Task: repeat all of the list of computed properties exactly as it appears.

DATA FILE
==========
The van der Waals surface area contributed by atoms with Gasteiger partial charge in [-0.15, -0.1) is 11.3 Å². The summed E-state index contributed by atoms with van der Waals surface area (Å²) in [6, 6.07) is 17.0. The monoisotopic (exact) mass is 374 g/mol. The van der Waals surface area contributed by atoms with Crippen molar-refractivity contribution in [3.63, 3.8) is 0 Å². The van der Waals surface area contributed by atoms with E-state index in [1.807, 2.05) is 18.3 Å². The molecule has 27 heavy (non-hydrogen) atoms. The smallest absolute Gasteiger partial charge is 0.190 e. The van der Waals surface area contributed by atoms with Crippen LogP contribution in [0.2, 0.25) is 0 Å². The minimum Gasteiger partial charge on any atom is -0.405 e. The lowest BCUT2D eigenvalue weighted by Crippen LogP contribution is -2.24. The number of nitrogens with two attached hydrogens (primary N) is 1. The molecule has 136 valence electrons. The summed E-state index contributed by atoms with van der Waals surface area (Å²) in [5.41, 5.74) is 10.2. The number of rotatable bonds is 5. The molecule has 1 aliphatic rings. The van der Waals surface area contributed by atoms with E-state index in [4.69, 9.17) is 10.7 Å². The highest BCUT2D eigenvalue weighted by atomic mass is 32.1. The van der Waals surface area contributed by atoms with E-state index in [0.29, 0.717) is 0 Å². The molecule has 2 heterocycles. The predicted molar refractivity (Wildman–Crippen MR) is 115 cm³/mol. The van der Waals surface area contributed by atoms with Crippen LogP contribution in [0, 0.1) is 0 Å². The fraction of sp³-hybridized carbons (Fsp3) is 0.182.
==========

The van der Waals surface area contributed by atoms with Gasteiger partial charge in [-0.15, -0.1) is 11.3 Å². The summed E-state index contributed by atoms with van der Waals surface area (Å²) in [6, 6.07) is 17.0. The monoisotopic (exact) mass is 374 g/mol. The van der Waals surface area contributed by atoms with Crippen molar-refractivity contribution in [3.63, 3.8) is 0 Å². The van der Waals surface area contributed by atoms with E-state index in [1.807, 2.05) is 18.3 Å². The molecule has 27 heavy (non-hydrogen) atoms. The smallest absolute Gasteiger partial charge is 0.190 e. The van der Waals surface area contributed by atoms with Crippen LogP contribution in [0.2, 0.25) is 0 Å². The minimum Gasteiger partial charge on any atom is -0.405 e. The lowest BCUT2D eigenvalue weighted by Crippen LogP contribution is -2.24. The number of nitrogens with two attached hydrogens (primary N) is 1. The molecule has 136 valence electrons. The summed E-state index contributed by atoms with van der Waals surface area (Å²) in [5.41, 5.74) is 10.2. The number of rotatable bonds is 5. The molecule has 1 aliphatic rings. The van der Waals surface area contributed by atoms with E-state index in [4.69, 9.17) is 10.7 Å². The highest BCUT2D eigenvalue weighted by atomic mass is 32.1. The van der Waals surface area contributed by atoms with E-state index in [0.29, 0.717) is 0 Å². The molecule has 2 heterocycles. The predicted molar refractivity (Wildman–Crippen MR) is 115 cm³/mol. The van der Waals surface area contributed by atoms with Crippen LogP contribution in [0, 0.1) is 0 Å². The fraction of sp³-hybridized carbons (Fsp3) is 0.182.